In one of the recent attack claims, a guerrilla organisation has given a clear indication of the terror attacks on the Amarnath pilgrimage. It has reasoned the possible attacks on the fact the government had extended the Yatra from 15 to 50 days while permitting the highest ever number of 8 lakh pilgrims this year.
In the last over 20 years, there has been only one terror attack on the pilgrims in Kashmir. Seven pilgrims were killed and 11 injured in the ambush at Botengo, on the Khannabal outskirts of Anantnag on 10 July 2017. The bus targeted late in the evening was returning from the Yatra base camp of Baltal.
On 7 May 2022, Police and security forces claimed to have averted a possible attack on the pilgrimage when three militants of Hizbul Mujahideen, including the longest surviving Ashraf Khan of Kokernag, were killed in an encounter near Batkoot, Pahalgam.
Sticky bombs have been used at three unexpected spots — two in Jammu and one in Kashmir — in the last three months. According to well-placed sources, the National Investigation Agency (NIA) has concluded on the basis of one FSL report that RDX-type explosive material had been used in the blast that wrecked a bus of the Mata Vaishno Devi pilgrims near Katra on 12 May. Four pilgrims got burnt to death and 24 others sustained injuries in the blast that took place inside the bus at Nomai while returning to Jammu from Katra.
A terror group, ‘Kashmir Freedom Fighters’, claimed responsibility while releasing a video of the burning bus on 18 May.
Previously, one person was killed 15 others sustained injuries when a low-intensity bomb, believed to be MIED, went off near Tehsil Office, at Salathia Chowk of Udhampur, on 9 March 2022. ‘United Liberation Front’ (ULF) claimed responsibility.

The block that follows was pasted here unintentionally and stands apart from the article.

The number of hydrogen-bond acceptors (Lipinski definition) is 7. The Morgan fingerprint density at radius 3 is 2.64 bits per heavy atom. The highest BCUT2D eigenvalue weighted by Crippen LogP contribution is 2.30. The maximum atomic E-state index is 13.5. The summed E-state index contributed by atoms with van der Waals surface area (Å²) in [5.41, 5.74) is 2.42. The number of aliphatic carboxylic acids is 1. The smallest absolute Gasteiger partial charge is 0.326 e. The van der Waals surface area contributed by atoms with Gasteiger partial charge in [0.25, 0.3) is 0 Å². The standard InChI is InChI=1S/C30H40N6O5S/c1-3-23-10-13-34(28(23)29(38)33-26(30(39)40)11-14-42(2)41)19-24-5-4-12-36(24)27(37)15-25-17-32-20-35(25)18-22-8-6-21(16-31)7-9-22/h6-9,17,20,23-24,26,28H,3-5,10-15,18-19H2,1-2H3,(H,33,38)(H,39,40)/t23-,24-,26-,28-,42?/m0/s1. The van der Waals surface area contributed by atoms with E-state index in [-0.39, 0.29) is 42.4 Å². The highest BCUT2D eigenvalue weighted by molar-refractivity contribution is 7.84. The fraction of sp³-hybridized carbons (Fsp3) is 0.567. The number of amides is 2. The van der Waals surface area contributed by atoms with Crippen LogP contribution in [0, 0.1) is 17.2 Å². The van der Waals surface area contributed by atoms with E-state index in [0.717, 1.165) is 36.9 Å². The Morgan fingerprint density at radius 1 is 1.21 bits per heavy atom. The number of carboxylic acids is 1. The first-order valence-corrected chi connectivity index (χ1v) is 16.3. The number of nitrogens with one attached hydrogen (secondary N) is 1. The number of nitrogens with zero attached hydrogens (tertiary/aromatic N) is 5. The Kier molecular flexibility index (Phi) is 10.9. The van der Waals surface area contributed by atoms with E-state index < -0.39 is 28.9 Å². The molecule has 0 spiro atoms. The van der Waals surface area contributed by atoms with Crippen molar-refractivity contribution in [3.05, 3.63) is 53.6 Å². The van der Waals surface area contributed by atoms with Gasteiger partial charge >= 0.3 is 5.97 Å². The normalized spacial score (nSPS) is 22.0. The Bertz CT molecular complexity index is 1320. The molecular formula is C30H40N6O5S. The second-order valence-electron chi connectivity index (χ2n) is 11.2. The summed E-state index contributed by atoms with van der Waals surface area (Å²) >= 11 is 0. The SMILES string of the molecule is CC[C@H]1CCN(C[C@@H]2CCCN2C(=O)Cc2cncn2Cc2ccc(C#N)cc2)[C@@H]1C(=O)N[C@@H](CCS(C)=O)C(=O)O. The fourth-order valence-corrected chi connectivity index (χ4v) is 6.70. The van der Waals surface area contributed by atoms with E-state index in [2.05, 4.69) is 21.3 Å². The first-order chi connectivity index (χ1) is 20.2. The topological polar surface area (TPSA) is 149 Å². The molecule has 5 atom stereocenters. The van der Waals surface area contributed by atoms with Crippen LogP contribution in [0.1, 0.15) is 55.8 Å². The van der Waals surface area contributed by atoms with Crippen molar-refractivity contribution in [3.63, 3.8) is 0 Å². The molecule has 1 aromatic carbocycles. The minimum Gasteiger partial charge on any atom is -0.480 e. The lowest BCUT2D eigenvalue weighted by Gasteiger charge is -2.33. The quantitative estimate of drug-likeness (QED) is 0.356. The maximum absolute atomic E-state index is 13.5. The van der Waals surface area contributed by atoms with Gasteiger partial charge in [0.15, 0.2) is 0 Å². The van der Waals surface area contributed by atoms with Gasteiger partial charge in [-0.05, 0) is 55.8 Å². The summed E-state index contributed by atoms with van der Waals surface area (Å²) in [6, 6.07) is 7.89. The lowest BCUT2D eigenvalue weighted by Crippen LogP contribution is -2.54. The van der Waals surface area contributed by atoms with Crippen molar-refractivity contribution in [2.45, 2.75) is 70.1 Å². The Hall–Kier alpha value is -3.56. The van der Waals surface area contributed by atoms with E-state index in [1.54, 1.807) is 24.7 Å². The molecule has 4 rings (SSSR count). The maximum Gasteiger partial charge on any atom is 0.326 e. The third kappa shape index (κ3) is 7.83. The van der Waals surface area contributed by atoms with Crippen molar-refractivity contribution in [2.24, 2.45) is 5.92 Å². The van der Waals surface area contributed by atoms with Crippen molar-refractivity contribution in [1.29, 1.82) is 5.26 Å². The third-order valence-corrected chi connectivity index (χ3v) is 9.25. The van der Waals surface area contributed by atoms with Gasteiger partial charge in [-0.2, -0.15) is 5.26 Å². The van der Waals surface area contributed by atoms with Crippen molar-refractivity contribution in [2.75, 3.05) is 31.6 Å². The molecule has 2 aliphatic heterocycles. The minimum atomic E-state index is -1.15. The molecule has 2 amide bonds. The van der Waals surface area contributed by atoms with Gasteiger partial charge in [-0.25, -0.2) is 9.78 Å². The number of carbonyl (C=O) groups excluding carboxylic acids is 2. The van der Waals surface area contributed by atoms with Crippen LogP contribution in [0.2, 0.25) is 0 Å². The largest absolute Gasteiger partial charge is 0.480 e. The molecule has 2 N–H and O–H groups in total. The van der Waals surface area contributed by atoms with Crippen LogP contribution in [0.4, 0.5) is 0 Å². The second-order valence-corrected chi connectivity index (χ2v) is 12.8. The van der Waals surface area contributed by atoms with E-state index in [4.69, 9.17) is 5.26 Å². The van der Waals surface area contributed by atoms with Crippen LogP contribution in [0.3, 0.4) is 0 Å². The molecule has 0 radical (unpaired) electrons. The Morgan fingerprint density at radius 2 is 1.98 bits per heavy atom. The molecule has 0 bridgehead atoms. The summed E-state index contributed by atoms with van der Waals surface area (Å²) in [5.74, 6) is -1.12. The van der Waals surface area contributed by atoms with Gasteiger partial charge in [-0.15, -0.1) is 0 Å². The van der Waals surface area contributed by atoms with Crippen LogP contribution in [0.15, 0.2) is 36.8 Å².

On 6 April 2022, another blast took place in the rear of a tourist bus at the parking place of Tulip Garden in Srinagar. Driver Amjad Ali sustained injuries. ‘The Resistance Front’ (TRF), believed to be a front for Lashkar-e-Tayyiba, claimed responsibility. Officials dealing with the insurgency since 1990 insist that a sticky bomb was detonated with a remote-control device.
In view of the highest rush of the pilgrims this year, authorities have for the first time introduced Radio Frequency Identification (RFID) tags for the Amarnath pilgrims this year. Pilgrims would be checked and frisked randomly throughout the Yatra route. The pilgrimage is scheduled to start on 30 June and end on 11 August. Over 6 lakh tourists visited Kashmir till 30 April this year.
While the Union Home Ministry has reportedly agreed to provide 30,000 more paramilitary personnel to protect the pilgrimage from any possible terror attack, Home Minister Amit Shah reviewed the situation at the highest-level meeting in New Delhi last week. The follow-up review meeting was conducted by Lieutenant Governor Manoj Sinha in Srinagar. On Friday, Director-General of Police Dilbag Singh presided over the third high level meeting in a week to ensure safety of the pilgrims.
(The story has been published via a syndicated feed with a modified headline.)